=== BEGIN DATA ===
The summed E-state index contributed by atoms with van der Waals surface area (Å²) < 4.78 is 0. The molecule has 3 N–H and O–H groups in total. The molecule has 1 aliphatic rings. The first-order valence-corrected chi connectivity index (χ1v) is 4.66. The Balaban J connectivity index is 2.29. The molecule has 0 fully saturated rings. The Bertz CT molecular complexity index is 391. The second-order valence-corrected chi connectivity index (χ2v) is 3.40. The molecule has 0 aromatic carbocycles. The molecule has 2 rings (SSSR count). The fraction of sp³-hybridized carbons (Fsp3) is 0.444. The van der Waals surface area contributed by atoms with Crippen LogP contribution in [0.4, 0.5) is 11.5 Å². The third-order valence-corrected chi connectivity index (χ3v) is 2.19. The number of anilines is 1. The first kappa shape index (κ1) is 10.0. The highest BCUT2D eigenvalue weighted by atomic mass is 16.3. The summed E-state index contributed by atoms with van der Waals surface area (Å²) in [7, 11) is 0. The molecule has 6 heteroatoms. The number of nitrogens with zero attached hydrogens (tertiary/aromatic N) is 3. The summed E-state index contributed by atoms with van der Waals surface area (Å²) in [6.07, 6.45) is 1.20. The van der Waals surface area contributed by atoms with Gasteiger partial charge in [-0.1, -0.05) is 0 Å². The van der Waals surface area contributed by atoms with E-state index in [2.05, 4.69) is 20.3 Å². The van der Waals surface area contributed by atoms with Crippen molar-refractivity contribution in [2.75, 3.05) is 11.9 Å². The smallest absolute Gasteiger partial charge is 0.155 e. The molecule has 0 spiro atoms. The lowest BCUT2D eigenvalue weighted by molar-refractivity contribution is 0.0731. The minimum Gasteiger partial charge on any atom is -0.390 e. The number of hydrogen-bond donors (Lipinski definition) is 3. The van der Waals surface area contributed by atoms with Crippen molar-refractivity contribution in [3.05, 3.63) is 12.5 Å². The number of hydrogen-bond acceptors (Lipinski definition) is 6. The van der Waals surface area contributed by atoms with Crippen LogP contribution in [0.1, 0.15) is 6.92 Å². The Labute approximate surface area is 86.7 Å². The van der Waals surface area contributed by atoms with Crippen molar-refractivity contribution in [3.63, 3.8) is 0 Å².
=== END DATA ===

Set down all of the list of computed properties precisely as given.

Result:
The summed E-state index contributed by atoms with van der Waals surface area (Å²) < 4.78 is 0. The molecule has 3 N–H and O–H groups in total. The molecule has 1 aliphatic rings. The first-order valence-corrected chi connectivity index (χ1v) is 4.66. The Balaban J connectivity index is 2.29. The molecule has 0 fully saturated rings. The Bertz CT molecular complexity index is 391. The second-order valence-corrected chi connectivity index (χ2v) is 3.40. The molecule has 0 aromatic carbocycles. The molecule has 2 rings (SSSR count). The fraction of sp³-hybridized carbons (Fsp3) is 0.444. The van der Waals surface area contributed by atoms with Crippen LogP contribution in [0.4, 0.5) is 11.5 Å². The third-order valence-corrected chi connectivity index (χ3v) is 2.19. The number of anilines is 1. The first kappa shape index (κ1) is 10.0. The highest BCUT2D eigenvalue weighted by atomic mass is 16.3. The summed E-state index contributed by atoms with van der Waals surface area (Å²) in [7, 11) is 0. The molecule has 6 heteroatoms. The number of nitrogens with zero attached hydrogens (tertiary/aromatic N) is 3. The summed E-state index contributed by atoms with van der Waals surface area (Å²) in [6.07, 6.45) is 1.20. The van der Waals surface area contributed by atoms with Gasteiger partial charge in [-0.1, -0.05) is 0 Å². The van der Waals surface area contributed by atoms with E-state index in [2.05, 4.69) is 20.3 Å². The van der Waals surface area contributed by atoms with Crippen molar-refractivity contribution in [2.75, 3.05) is 11.9 Å². The smallest absolute Gasteiger partial charge is 0.155 e. The molecule has 0 spiro atoms. The lowest BCUT2D eigenvalue weighted by molar-refractivity contribution is 0.0731. The minimum Gasteiger partial charge on any atom is -0.390 e. The number of hydrogen-bond donors (Lipinski definition) is 3. The van der Waals surface area contributed by atoms with Crippen molar-refractivity contribution in [3.05, 3.63) is 12.5 Å². The number of hydrogen-bond acceptors (Lipinski definition) is 6. The van der Waals surface area contributed by atoms with Crippen LogP contribution in [0.1, 0.15) is 6.92 Å². The Labute approximate surface area is 86.7 Å². The van der Waals surface area contributed by atoms with Crippen molar-refractivity contribution in [3.63, 3.8) is 0 Å².